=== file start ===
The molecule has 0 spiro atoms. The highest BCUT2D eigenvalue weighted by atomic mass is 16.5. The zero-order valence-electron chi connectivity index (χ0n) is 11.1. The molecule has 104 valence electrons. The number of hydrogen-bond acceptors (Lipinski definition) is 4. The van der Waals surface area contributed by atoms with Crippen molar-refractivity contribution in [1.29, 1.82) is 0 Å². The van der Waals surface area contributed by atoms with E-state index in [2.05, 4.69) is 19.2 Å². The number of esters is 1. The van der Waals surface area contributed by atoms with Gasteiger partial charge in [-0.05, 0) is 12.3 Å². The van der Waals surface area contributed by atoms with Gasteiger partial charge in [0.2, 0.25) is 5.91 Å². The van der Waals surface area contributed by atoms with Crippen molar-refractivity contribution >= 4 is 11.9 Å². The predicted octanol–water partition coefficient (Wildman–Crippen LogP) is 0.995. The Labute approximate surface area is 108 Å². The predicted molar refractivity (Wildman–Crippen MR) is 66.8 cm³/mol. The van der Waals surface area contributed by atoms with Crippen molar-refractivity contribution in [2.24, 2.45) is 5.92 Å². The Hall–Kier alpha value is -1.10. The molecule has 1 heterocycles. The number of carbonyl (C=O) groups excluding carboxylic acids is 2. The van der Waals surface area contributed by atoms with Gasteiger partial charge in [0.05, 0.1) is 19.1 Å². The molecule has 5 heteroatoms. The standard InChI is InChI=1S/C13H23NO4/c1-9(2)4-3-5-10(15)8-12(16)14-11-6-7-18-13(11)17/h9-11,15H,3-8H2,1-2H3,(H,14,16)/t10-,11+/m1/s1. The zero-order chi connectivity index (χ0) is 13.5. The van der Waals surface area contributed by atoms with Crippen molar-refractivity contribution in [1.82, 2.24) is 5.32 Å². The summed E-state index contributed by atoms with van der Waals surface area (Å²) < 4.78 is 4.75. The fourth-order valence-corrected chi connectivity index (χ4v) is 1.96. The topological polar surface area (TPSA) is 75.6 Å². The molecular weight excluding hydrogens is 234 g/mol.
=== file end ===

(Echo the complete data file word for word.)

The molecule has 0 spiro atoms. The highest BCUT2D eigenvalue weighted by atomic mass is 16.5. The zero-order valence-electron chi connectivity index (χ0n) is 11.1. The molecule has 104 valence electrons. The number of hydrogen-bond acceptors (Lipinski definition) is 4. The van der Waals surface area contributed by atoms with Crippen molar-refractivity contribution in [1.29, 1.82) is 0 Å². The van der Waals surface area contributed by atoms with E-state index in [2.05, 4.69) is 19.2 Å². The number of esters is 1. The van der Waals surface area contributed by atoms with Gasteiger partial charge in [-0.05, 0) is 12.3 Å². The van der Waals surface area contributed by atoms with Gasteiger partial charge in [0.2, 0.25) is 5.91 Å². The van der Waals surface area contributed by atoms with Crippen molar-refractivity contribution >= 4 is 11.9 Å². The predicted octanol–water partition coefficient (Wildman–Crippen LogP) is 0.995. The Labute approximate surface area is 108 Å². The predicted molar refractivity (Wildman–Crippen MR) is 66.8 cm³/mol. The van der Waals surface area contributed by atoms with Crippen molar-refractivity contribution in [2.24, 2.45) is 5.92 Å². The Hall–Kier alpha value is -1.10. The molecule has 1 heterocycles. The number of carbonyl (C=O) groups excluding carboxylic acids is 2. The van der Waals surface area contributed by atoms with Gasteiger partial charge in [0.05, 0.1) is 19.1 Å². The molecule has 5 heteroatoms. The standard InChI is InChI=1S/C13H23NO4/c1-9(2)4-3-5-10(15)8-12(16)14-11-6-7-18-13(11)17/h9-11,15H,3-8H2,1-2H3,(H,14,16)/t10-,11+/m1/s1. The zero-order chi connectivity index (χ0) is 13.5. The van der Waals surface area contributed by atoms with Crippen molar-refractivity contribution in [1.82, 2.24) is 5.32 Å². The summed E-state index contributed by atoms with van der Waals surface area (Å²) < 4.78 is 4.75. The fourth-order valence-corrected chi connectivity index (χ4v) is 1.96. The topological polar surface area (TPSA) is 75.6 Å². The molecular weight excluding hydrogens is 234 g/mol.